The UNHCR has been attempting to resettle 100,000 of the 3.8m Syrian refugees registered in Lebanon, Turkey, Jordan, Iraq and North Africa. It’s secured over 78,000 pledges to take refugees from countries across the globe.

The UK’s contribution was announced exactly a year ago. The UK would take “several hundred” of the most vulnerable Syrian refugees over three years under the Vulnerable Persons Relocation Scheme.

So far, according to the Home Office’s latest available figures, 90 Syrian refugees have been resettled in UK under the scheme. Charities like Amnesty and Oxfam say it’s not good enough.

Amnesty International’s UK Director Kate Allen told Channel 4 News: “We are in an extraordinary crisis at the moment. It’s the biggest refugee crisis for a generation: 4 million Syrians outside of Syria, most of them in the region. And Britain’s response to that is to take 90 people. This really isn’t serious. I was in Lebanon not so long ago, seeing the way people are living in tents in horrendous conditions and there are people there who will die unless they get support from the UK and other European countries.”

And a group of celebrity backers recently signed an open letter to David Cameron, condemning the scale of the Vulnerable Persons Relocation Scheme, saying they “couldn’t have been more disappointed when we discovered the scale of your ambition for Syria’s refugees”. Amnesty described the scheme as “pitiful”.

“At the forefront of the international response”

We are in an extraordinary crisis at the moment. It’s the biggest refugee crisis for a generation: 4 million Syrians outside of Syria, most of them in the region. And Britain’s response to that is to take 90 people. Kate Allen, Amnesty International UK Director

But, according to the Home Office, the UK’s efforts go far beyond the Vulnerable Persons Relocation Scheme and many more than 90 refugees have received help from this country.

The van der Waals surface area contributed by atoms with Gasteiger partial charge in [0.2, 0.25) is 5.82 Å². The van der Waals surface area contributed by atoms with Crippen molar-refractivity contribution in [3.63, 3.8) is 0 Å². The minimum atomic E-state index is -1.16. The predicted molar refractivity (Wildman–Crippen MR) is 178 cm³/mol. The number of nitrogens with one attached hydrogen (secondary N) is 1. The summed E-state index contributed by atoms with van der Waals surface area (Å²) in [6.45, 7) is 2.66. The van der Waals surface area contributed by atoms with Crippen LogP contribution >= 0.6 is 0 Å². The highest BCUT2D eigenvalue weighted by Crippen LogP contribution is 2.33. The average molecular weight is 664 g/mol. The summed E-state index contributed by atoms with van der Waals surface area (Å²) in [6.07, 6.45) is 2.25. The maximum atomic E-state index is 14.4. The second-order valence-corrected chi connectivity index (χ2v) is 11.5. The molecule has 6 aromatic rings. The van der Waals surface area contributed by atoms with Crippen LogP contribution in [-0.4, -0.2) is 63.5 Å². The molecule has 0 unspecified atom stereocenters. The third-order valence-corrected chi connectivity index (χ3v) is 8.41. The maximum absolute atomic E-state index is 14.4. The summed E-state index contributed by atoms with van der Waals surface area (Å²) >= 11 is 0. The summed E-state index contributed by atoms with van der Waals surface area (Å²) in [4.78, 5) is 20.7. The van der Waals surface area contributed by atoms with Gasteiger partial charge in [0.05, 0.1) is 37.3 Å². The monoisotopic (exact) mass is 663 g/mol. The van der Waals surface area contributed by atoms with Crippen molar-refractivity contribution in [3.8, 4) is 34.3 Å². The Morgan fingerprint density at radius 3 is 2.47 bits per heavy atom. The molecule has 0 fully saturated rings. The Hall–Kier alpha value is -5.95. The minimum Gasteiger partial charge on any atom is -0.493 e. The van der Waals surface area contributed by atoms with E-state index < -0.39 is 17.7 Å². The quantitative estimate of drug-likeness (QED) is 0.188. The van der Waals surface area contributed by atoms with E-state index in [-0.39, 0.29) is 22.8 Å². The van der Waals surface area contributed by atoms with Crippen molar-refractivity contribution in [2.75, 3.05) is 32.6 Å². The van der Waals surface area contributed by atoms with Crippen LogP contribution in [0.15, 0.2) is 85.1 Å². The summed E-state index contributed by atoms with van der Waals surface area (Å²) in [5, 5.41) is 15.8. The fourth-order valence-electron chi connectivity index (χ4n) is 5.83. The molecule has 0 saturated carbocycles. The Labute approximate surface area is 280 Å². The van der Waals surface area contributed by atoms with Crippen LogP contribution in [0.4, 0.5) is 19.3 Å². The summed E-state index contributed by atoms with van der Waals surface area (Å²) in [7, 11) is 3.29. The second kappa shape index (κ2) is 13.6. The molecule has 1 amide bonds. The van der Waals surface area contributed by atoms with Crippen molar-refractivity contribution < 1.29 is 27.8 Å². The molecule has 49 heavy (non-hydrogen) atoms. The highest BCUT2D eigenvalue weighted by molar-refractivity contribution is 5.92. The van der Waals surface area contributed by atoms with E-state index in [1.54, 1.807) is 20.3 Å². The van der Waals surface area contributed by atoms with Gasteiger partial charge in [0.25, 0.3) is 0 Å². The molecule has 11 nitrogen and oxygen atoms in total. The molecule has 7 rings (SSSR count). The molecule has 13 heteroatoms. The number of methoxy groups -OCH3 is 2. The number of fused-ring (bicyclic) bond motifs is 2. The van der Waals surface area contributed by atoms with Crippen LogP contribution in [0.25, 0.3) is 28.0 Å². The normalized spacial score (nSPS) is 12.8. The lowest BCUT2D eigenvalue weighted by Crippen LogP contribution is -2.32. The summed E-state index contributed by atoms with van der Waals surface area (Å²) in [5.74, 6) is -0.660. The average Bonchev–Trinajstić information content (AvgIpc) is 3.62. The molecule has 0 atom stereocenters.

The Home Office says that the UK “has been at the forefront of the international response to the humanitarian crisis in Syria” and that in addition to the 90 Syrians taken in under the Vulnerable Persons Resettlement Scheme, the UK has “given sanctuary to more than 3,000 Syrian nationals and their dependants” since the crisis began.

The department also says the UK’s pledge of £700m in aid is reaching “hundreds of thousands of people across Syria, Jordan, Lebanon, Turkey, Iraq and Egypt”.

Of course, the idea of allowing large numbers of refugees into the country is controversial. With immigration a red hot topic on the political agenda and Bradford already a by-word for failed attempts at integration and community tensions, there are many who will feel uncomfortable about the prospect of more of new immigrants arriving.

Sweden, one country which is well known for its generosity to those fleeing from conflict, has allowed in 10,000 Syrian refugees. As Channel 4 News discovered in November 2013, it hasn’t gone without problems. Many Syrians find sanctuary and an escape from conflict, but also the old sectarian and political divides they thought they’d left behind at home, with pro- and anti-Assad factions intimidated and threatened by members of their own community.

Despite this, the Syrians we spoke to said they’d been warmly welcomed to the city.

“I am sure we will continue our life here, because we are offered everything here”, said Walid.

“At the beginning it was very strange, but people are very kind here.”